Watch Harry’s Video on the Folstaff Wading Staff and the benefits of using a wading staff while fishing on the river.
This photo essay will cover the steps to clean and dress your fly line to ensure optimum performance.
Strip the fly line off of your reel. Be careful to strip it into an area that is clean and safe from feet. I like to make 3-4 foot strips and thoroughly inspect the fly line as I am going. I look for nicks in the coating and check my knots for signs of weakness. I make it a habit of re-tying all of my knots once a year, especially the line/leader knot.
Strip the fly line through your soapy towel. I strip the line through twice. Once from tip to butt and then from butt to tip.
After cleaning with soapy towel, remove soap by stripping fly line under running water. Again strip form tip to butt then butt to tip.
Dry the fly line thoroughly.
Strip the fly line through the applicator pad/ line dressing. Again work from tip to butt and then from butt to tip. This will help to ensure all of the microscopic nicks and dings are filled with line dressing.
Remove the excess fly line dressing with a clean soft cloth by stripping the line from butt to tip and then tip to butt. We are then ready to wind the line back onto the reel.
As the season progresses and you notice that your fly line begins to feel sticky or that it just doesn’t shoot right. When this happens, follow the steps above to restore the performance of the line. Depending on how dirty your streams or ponds are (i.e. grass, moss, pollen, mud) will dictate how often you should clean and dress your fly line. We use Scientific Anglers Fly Line Dressing or Glide Line Dressing on our personal and school outfits and have been pleased with the results. If you have any questions, please feel free to email us (email@example.com) or give us a call at 540-984-4212.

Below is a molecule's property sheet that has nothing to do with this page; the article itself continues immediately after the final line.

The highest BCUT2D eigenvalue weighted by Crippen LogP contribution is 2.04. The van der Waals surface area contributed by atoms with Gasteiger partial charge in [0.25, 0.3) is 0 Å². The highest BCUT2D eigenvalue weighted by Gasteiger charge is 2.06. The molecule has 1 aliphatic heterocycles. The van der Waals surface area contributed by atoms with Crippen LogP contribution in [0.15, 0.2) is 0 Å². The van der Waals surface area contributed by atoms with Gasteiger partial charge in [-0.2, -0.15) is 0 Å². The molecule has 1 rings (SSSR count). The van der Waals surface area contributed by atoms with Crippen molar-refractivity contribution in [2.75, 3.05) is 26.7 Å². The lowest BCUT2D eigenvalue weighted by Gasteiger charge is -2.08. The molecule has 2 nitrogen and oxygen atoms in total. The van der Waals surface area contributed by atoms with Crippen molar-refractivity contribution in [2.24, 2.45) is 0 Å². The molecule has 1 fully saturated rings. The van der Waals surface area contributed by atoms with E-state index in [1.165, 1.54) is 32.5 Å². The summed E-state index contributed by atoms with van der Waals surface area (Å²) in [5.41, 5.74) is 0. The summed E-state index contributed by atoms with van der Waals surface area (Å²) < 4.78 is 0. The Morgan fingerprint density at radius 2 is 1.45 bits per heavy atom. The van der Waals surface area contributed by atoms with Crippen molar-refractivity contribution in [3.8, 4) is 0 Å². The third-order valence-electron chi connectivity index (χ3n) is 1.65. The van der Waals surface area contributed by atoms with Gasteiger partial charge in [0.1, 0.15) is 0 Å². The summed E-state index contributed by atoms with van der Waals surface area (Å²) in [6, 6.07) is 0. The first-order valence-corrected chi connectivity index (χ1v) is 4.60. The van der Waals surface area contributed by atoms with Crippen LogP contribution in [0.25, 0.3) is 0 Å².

Thank you to our valued customers and friends for allowing us to share the joy of fly fishing with them. Â We have been blessed with the opportunity to meet many new and wonderful people and to strengthen friendships along the way. Fishing, especially fly fishing for us, is not as much about how many or how big the fish are; it is about the journey and those we choose to share it with.
As for the new year, we would like to wish everyone a healthy and prosperous 2010. Â Whatever resolutions you may make, be sure to include some time for friends and fishing.
Tight Lines and God Bless,
The Staff at Murray’s Fly Shop and Jeff and Harry
Always carry several band aids in you billfold when you are fishing to fix your cuts and to make small tackle repairs.